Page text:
This desk job’s messing with my health, and I’m accumulating little wealth.

Mr Drew, you need to just accept your fate, this is the most you will ever achieve, your dreams were never all that great, one day you’ll be in middle management like me!

Fuck you, Steve! In my eyes you represent Donkey Kong, Peter Piranha, Bowser and all his bastard kids. Now look at this (middle finger). I’d rather be a bloody goomba than work in middle management.

Mr Drew, there’s nothing else that you can do, you’re under qualified and low on self-esteem!

Fuck that, I’m quitting my job and living the real American dream: killing my boss on the way out. I’ll catch the barrels you throw so that you slip and fall to the ground a hundred feet below and snap your hairy monkey back, because I am Mario!

That’s right: I will never age, I will never change, I will never reveal what’s under my cap, I will never shave my moustache off, because I am Mario! And when I’m done, and bowser is defeated and the princess is naked and gagging for it, I’ll switch off. And begin again. Because no achievement is enough for me, and though my lives may be wasted on pratfalls, moving platforms and very small people, the levels where I struggled the most were the best of all.













Saturday, 9 October 2010

Poem a day, 39: October 9th 2010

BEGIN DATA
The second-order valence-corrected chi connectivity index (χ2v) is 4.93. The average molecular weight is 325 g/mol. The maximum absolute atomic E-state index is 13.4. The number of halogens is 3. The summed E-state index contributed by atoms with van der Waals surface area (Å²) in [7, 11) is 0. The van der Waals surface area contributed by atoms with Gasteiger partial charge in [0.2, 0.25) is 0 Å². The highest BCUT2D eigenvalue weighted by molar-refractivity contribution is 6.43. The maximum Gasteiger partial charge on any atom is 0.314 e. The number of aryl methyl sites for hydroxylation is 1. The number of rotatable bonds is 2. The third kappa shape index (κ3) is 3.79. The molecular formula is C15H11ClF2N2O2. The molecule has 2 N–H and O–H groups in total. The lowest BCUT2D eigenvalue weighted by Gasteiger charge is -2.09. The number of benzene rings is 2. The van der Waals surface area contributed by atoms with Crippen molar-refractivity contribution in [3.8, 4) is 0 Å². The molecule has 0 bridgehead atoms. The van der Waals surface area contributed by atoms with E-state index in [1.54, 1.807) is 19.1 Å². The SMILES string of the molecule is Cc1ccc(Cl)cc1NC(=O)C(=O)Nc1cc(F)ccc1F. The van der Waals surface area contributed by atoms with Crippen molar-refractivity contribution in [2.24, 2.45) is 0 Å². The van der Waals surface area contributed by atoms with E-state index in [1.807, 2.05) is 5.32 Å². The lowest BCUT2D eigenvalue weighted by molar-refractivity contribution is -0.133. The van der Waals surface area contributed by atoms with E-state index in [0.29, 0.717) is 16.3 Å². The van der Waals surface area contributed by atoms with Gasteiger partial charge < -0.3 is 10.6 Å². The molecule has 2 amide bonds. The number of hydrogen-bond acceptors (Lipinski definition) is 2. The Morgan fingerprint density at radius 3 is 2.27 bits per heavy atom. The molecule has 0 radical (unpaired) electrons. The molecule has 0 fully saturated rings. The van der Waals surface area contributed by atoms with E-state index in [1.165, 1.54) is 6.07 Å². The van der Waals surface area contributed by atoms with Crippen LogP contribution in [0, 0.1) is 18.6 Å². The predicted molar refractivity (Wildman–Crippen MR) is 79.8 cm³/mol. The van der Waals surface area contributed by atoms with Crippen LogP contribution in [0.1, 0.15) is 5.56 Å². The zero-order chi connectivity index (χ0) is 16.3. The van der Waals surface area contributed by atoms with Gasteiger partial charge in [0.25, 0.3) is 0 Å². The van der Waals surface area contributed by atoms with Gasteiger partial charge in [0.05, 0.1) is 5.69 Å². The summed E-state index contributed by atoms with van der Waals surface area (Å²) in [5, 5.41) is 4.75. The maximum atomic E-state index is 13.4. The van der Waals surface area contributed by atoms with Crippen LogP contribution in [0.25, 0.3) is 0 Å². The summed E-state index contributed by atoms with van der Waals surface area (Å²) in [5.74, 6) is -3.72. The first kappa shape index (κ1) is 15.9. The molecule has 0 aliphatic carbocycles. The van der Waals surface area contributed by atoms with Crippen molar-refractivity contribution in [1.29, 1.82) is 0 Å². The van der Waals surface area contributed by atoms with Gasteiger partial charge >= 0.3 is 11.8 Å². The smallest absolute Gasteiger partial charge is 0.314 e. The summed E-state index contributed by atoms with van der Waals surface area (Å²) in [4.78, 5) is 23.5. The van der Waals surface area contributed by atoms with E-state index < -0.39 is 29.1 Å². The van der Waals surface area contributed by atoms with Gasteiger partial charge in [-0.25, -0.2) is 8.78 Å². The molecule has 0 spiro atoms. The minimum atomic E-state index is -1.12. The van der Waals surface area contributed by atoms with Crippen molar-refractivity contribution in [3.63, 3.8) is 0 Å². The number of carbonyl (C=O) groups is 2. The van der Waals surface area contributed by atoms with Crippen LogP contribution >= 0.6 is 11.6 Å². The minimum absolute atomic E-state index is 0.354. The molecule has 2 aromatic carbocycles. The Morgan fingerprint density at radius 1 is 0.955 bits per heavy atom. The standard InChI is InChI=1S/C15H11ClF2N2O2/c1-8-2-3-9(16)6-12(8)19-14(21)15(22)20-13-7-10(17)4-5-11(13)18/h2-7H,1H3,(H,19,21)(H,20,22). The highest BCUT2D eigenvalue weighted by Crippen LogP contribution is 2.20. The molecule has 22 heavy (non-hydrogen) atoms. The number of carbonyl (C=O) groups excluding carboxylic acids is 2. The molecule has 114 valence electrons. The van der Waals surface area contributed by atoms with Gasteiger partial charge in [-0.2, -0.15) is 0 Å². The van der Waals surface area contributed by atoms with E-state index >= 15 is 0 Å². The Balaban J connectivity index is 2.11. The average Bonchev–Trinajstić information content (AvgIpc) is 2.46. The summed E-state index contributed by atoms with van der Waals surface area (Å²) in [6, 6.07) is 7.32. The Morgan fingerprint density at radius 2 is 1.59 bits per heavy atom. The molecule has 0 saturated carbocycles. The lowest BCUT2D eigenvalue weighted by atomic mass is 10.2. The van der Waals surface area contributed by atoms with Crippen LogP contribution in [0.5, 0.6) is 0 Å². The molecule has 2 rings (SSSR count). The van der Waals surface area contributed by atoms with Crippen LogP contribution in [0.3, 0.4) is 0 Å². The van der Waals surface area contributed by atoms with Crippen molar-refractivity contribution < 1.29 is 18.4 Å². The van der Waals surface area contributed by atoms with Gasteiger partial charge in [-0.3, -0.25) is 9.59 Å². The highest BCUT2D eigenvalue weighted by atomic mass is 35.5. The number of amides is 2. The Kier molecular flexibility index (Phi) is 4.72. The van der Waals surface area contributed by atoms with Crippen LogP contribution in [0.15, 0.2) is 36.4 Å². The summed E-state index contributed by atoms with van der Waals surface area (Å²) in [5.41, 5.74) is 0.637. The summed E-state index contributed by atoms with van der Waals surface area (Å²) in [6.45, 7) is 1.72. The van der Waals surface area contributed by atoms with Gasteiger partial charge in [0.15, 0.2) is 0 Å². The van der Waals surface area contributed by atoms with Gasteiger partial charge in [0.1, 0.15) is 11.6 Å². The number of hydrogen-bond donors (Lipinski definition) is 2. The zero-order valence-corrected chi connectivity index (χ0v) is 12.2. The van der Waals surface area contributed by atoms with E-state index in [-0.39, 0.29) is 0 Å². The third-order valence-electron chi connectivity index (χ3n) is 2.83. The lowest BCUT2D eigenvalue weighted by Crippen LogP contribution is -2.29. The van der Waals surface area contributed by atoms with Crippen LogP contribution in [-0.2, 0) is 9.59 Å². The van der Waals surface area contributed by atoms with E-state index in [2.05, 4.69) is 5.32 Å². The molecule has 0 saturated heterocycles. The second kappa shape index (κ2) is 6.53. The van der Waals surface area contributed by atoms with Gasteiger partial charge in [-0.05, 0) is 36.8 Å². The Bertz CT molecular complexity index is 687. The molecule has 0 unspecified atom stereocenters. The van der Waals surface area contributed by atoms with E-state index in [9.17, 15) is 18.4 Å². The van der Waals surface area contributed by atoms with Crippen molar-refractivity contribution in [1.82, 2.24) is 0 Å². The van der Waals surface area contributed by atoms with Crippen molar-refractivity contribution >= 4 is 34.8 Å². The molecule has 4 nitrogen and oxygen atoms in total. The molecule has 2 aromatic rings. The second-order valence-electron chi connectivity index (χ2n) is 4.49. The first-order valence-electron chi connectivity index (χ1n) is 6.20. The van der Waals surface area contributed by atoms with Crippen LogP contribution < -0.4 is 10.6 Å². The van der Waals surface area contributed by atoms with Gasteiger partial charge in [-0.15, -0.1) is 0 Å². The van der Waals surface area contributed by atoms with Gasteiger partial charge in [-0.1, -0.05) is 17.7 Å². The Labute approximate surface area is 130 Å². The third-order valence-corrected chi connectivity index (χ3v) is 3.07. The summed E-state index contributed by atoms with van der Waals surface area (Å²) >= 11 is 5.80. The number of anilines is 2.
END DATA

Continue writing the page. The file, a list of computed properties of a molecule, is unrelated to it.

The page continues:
On my way back, a balloon preceded me;
a red balloon wafted its way down the street
drunken and listless. An advertisement flashed
for a moment, giving the balloon away
as an escapee from a closing down sale
like the striped clothes of a jailbird.

On my way back, an elderly gentleman approached me;
an elderly gentleman walked to the shops
purposeful and expectant. He moved aside on the pavement
and I thought he was getting out of the balloon’s way
but then he kicked it towards me
like we were playing football.

On my way back, I played football
with an elderly gentleman and a balloon.
I got it back to him with a knee and he missed
with his first kick, but tapped it as it passed
with a little flick of his sandaled feet.
It’s funny, the people you meet these days.

Friday, 8 October 2010

Poem a day, 38: October 8th 2010

Today I picked from the pavement
two dirty red elastic bands.
I used to have one of those balls
constructed from elastic bands

but now I can’t find it
so I wrap one around the other
to begin a new one.
Then I think:

I’m bound to lose this one as well.
It would be better to keep them